I could have continued with my “scratching spree” – I’m confident that 30 or even 35 different locos for the day would have been very achievable in the time I had, if high volumes of locos was my only aim – but having spent the first half of my time on very short runs with relatively new, relatively unexciting traction, I decided that I would now like a longer run with something older and louder.

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27310 rolls into Vanves Malakoff, 22/05/17 (JW)

As a result, I headed over to Est on Metro line 4, again a direct journey (for reference, this route also links these two termini with Nord, making it quite a useful one for our purposes).  However, “direct” does not necessarily equate to “fast”, especially in the rush hour.  Less than 4 miles as the crow flies, there are 13 stations to call at, and this took 26 minutes.

I still arrived in good time for the 17:05 to La Ferté Milon, with 1971-built 67511 at its head, which I caught to its first stop of Meaux, a distance of 27.4 miles.  This was a really enjoyable journey – I was able to sit about 10 feet behind the loco, which was hauling two five-car “RIB” sets, with the window pulled down to forehead level even in a seated position.  The loco was worked fairly hard, with the 120km/h top speed of the stock being exploited fully, and the scenery further out as the route criss-crosses the Marne river is quite pretty.  And all this on a really sunny afternoon to boot – definitely the highlight of my day.  (Check out this link for a bashing report of a trip in 2014 which includes some videos of BB67400s).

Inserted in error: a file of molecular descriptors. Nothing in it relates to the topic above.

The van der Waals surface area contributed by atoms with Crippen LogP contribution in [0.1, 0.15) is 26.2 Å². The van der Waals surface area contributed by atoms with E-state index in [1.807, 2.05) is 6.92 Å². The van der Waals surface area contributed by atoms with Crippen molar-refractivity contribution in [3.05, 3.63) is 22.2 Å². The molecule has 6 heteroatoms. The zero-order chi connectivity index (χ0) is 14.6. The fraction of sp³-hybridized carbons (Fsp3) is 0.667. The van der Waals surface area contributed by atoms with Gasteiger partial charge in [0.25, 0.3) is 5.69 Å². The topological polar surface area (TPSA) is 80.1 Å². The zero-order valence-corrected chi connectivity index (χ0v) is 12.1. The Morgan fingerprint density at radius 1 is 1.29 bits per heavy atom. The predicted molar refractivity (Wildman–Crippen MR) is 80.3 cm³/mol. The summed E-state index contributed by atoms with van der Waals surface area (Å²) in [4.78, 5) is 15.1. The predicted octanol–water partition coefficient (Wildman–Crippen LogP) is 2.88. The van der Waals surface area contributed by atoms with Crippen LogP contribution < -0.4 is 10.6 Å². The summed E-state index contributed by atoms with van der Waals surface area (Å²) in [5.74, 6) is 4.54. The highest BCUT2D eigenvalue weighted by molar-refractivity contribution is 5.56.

In a classic case of “after the Lord Mayor’s show comes the dustcart”, my loco haulage for the day was now over, and an EMU soon shuffled in to take me non-stop back to Paris.

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67522 passes outside Paris Est, getting into its stride with the 18:05 to La Ferté Milon, 22/05/17 (JW)

Just outside Est station, 67522 stormed past with the 18:05 departure.  This is not timed to make at Est, it’s a minus 4 – if you wish to travel on both the 17:05 and 18:05, you need to stay east of Meaux.

You may wonder, then, why I didn’t do this myself, especially as 67522 was also required for haulage.  There were two reasons; one was the fact that if you travel on the 18:05 beyond Meaux – even just to its next stop of Trilport, 6 minutes later – you wouldn’t get back to Paris in time for the 20:13 Eurostar, my train home on this day.

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Just in time to see 72189 depart with the 18:12 to Culmont-Chalindrey, 22/05/17 (JW)

The other reason was that I hoped to get back to Paris in time to witness the departure of IC11743, the 18:12 to Culmont-Chalindrey, which is still booked for haulage by one of the popular big CC72100 class diesels.  I managed this, just about (as you can see, the photo wouldn’t win any awards!) but I was pleased to stand and enjoy watching it leave, as I suspect this will be the last time I see one here.  I’ve got great memories of long distance blasts with these engines to and from Belfort and Mulhouse from days gone by, and I will miss them.